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Re: The Real Problem is a Bit More Complicated

But it does need to be managed the same way, the Debian model works and could well be applied to a Python specific repository.

You can do this already with devpi.

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Re: The Real Problem is a Bit More Complicated

Even on a decent Linux distro the real problem is that pip is braindead and often overwrites system packages with incompatible versions of its own devising.

Cart before the horse: it's the distro's that mess with Python's packaging and then expose it to users. Setup correctly and pip will install to the user's home directory and they'll never have to fuck around with apt-* which should only be used for system stuff. Separation user and system packages? We've heard those BSD guys do that but we can't be bothered…

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pypi should have a better weighting

Visiting pypi I always find lots of modules doing the same thing. You have weight that goes up to 15?. But it does not say much about documentation, ease of use, updated and used in other modules. I went through 5 modules concerning active-directory with weight more than 7 before I found one I got working. Even requests the most popular pypi module only have weight 8. This is way better in perl on cpan.org where you get weight based on user feedback. I was never in doubt when adding a sub quality module.

On nodejs we have meteorjs which have their own wrapper around npm so you only download verified versions of npm packages that work with meteorjs. Assure if works both client and server. Helped me a lot especially upgrading old single page apps.

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Re: pypi should have a better weighting

And who do you think is going to do any of this? Not that I think anyone really gives a fig about the weighting on PyPI. I think it was added at the start when people thought these mattered. I suspect that nowadays most PyPI packages are installed automatically as dependencies and CI systems.

It would be far better if some kind of static code analysis could be run on every uploaded package but, again, who's going to set this up and pay for it?

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Re: What about auto-updates?

I think the command needs a space at the end.

pip list –format=legacy | egrep '^(acqusition|apidev-coop|bzip|crypt|django-server|pwd|setup-tools|telnet|urlib3|urllib) '

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This should be easy to detect.

Just calculate the Levenshtein distance between each pair of package names. Any pair with distance <=2 should be taken as a sign of suspicion and sent to the site admin team for manual review. Repeat for each new submission.

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tfb
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Re: This should be easy to detect.

That's a good trick. In fact the people who manage the index should be doing this themselves (conveniently, there's a python package...)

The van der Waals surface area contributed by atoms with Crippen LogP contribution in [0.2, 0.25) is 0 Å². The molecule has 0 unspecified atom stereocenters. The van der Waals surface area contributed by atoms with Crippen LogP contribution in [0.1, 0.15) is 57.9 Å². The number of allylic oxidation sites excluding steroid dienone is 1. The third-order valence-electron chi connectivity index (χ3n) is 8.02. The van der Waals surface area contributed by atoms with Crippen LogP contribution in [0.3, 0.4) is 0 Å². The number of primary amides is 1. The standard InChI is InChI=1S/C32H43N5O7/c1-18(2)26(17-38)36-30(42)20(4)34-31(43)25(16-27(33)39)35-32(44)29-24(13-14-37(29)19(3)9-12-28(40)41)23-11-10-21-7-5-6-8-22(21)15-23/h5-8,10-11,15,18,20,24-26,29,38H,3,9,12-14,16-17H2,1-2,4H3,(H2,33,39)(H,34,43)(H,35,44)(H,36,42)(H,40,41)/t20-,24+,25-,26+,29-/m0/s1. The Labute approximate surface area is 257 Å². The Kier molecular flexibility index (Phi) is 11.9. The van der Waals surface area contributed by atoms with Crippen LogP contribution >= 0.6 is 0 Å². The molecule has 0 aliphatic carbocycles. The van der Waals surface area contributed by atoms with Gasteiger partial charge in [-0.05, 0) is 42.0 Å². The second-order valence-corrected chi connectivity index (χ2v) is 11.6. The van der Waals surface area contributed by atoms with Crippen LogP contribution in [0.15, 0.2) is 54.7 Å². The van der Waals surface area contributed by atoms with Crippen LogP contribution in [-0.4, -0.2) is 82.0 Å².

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Re: This should be easy to detect.

Cool!

So, Levensthien Distance you say? ;)

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Re: This should be easy to detect.

That would only work on half of the examples listed in this article.

Which is better than nothing, sure, but it still leaves a lot of attack space.

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The number of packages for a language...

... is inversely proportional to the average programming ability of the people using them.

There's a package for a telnet server? Seriously? Just how hard is it to open a listening socket, accept some connections , parse a simple inline protocol like telnet and do some tty handling? Answer: Not very.

Half the problem with bloat and exploits in code is down to endless use of external packages by lego brick "programmers" who are incapable of writing even moderately complex code themselves. Javascript is the worst for this but python is coming up fast behind.

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Mushroom

Re: The number of packages for a language...

Because every scientist who wants to use Python to process their data should understand telnet, right: it's not enough to understand all the maths they need to actually do science, they also must learn all the tedious bureaucracy of every networking protocol they need to talk? Or perhaps the language they use should be able to isolate them from all that crap, the way it isolates them from understanding the fine details of various numerical algorithms. Because, you know, it's not 1956 any more.

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Re: The number of packages for a language...

Seriously, someone is still making this argument?

Clue: if you're writing everything yourself from scratch, then clearly your time isn't worth much.

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Flame

Re: The number of packages for a language...

> python is coming up fast behind